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Dutch Farmers protesting against the government’s order to reduce 30% of cows

Dutch Farmers; Farmers protested in the Netherlands as lawmakers voted Tuesday on proposals to cut emissions of harmful pollutants, a plan

By Ground report
New Update
Dutch Farmers protesting against the government’s order to reduce 30% of cows

Farmers protested in the Netherlands as lawmakers voted Tuesday on proposals to cut emissions of harmful pollutants, a plan that is likely to force farmers to reduce their cattle herds or stop working altogether.

The government says emissions of nitrogen oxide and ammonia, which are produced by livestock, must be drastically reduced near natural areas that are part of a network of protected habitats for endangered plants and wildlife that stretches across 27 nations of the European Union.

Prints of chaos have taken over Dutch political news as a result of the Government's plans to halve nitrogen oxide emissions by 2030. The planned measures are much more drastic than what has been seen so far in other countries: reduce 30% of the total head of cattle through incentives for farmers to voluntarily sell their farms or, if necessary, through expropriations.

"The transition is inevitable," says the Government, which sees three options for farmers: transform and become more sustainable, move to another site or close the business. “There is no other option”, said the Prime Minister, Mark Rutte, unleashing the wrath of the sector. The government coalition parties have agreed to spend 24,500 million euros to buy farms.

“Our farm is affected by a 70% reduction in head of cattle. If I have to give up 70% of my cows, we're going out of business. What industry can afford to give up 70% of its revenue?” asks Stefan Mulder, a cheesemaker. “As an industry, we have technically done a lot and we are willing to do more. It's just that there are many other sectors that should also be involved,” Mulder says over the phone. Two years ago he took over from his parents at the head of the farm, located in Melissart, south of The Hague. He has 500 cows and two children who he would like to carry on the tradition.

During a tour of the land where he has been working for 40 years, he explains that, although he does not approve of the violence in the demonstrations, he does understand the anger of the farmers. He himself has gone out to protest.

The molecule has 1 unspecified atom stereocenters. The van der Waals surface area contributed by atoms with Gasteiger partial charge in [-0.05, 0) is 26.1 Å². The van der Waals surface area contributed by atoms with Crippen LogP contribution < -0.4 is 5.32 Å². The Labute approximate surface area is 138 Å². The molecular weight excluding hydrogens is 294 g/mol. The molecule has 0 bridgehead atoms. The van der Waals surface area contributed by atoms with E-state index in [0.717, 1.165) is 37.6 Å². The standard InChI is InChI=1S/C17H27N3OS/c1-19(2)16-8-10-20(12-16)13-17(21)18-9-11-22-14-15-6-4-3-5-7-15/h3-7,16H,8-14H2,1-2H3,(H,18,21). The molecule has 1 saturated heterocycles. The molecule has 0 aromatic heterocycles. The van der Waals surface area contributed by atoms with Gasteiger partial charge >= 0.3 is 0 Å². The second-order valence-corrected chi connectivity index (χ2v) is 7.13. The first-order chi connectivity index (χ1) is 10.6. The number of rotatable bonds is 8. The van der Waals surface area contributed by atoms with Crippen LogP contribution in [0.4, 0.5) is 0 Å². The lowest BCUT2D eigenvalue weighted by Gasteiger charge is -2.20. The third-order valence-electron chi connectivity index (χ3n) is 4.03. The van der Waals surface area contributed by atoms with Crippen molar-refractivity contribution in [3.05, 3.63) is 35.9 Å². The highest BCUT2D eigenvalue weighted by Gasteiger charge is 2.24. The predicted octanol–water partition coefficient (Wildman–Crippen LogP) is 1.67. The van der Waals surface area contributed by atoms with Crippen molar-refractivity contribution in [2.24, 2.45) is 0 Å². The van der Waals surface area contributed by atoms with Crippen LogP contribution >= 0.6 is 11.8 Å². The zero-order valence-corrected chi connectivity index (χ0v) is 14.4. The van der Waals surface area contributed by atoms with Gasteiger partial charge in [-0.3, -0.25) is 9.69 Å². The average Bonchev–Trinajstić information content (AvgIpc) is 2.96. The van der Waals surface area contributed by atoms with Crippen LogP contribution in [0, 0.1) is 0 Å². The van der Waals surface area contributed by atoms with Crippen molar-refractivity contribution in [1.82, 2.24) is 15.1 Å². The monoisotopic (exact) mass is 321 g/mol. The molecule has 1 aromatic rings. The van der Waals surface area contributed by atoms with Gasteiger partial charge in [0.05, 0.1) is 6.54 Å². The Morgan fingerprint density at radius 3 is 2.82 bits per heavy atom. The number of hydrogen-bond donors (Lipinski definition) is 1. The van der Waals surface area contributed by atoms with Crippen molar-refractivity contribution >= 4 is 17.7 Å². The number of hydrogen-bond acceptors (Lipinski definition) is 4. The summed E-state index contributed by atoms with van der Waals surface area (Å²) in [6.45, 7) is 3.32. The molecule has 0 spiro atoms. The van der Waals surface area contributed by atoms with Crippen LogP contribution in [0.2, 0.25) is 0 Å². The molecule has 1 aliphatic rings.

The dispute is related to nitrogen, an essential fertilizer for plant growth. When too much of this substance is released into the environment, it can harm air, water, and soil quality, and ultimately biodiversity.

Environmental activists blame the pollution on the intensive farming model of the Netherlands, which has by far the highest concentration of livestock in the European Union. The Netherlands is the second largest agricultural exporter in the world, after the United States, a country with 237 times more area. Dutch agriculture and horticulture represent 10 per cent of the national economy and 17.5 per cent of exports (€65 billion a year).

Nitrogen pollution in the Netherlands comes mainly from agriculture, in particular from intensive farming for meat and dairy products, as well as from transport. It causes soil acidification and, in waters, a process called eutrophication, which occurs when nutrient runoff reduces the concentration of oxygen in the water and leads to dense plant growth.

The Hague has presented radical proposals with which it hopes to definitively solve the problem. After national and European Union courts imposed tougher measures on nitrogen, the Dutch government now aims to halve emissions of this substance by 2030. The agricultural sector must reduce nitrogen pollution by up to 70% per cent, and farms located in areas protected by the European Union's Natura 2000 program face the most stringent restrictions.

This means that many farmers will have to radically change their strategy or close completely. The Hague has allocated 25,000 million euros to finance nitrogen reduction techniques or to buy certain farms.

"The reality is that not all farmers will be able to continue their business," the government said in June, sparking outrage among farmers. For Natasja Oerlemans, from the World Wildlife Fund, the current crisis is "the result of 30 years of inaction, despite all scientific reports and warnings."

"We as a society have allowed this misguided food system to occur," says the former politician, "and we are responsible for offering farmers alternatives."

Dairy farmer Baltus has been lucky: he only has to reduce nitrogen emissions by 12 per cent. It will cost money, he says, but he has no intention of selling the business that has been in the family for some 200 years. "My ancestors did it differently," says Baltus. "The generation that follows me is also doing it differently, and hopefully better."

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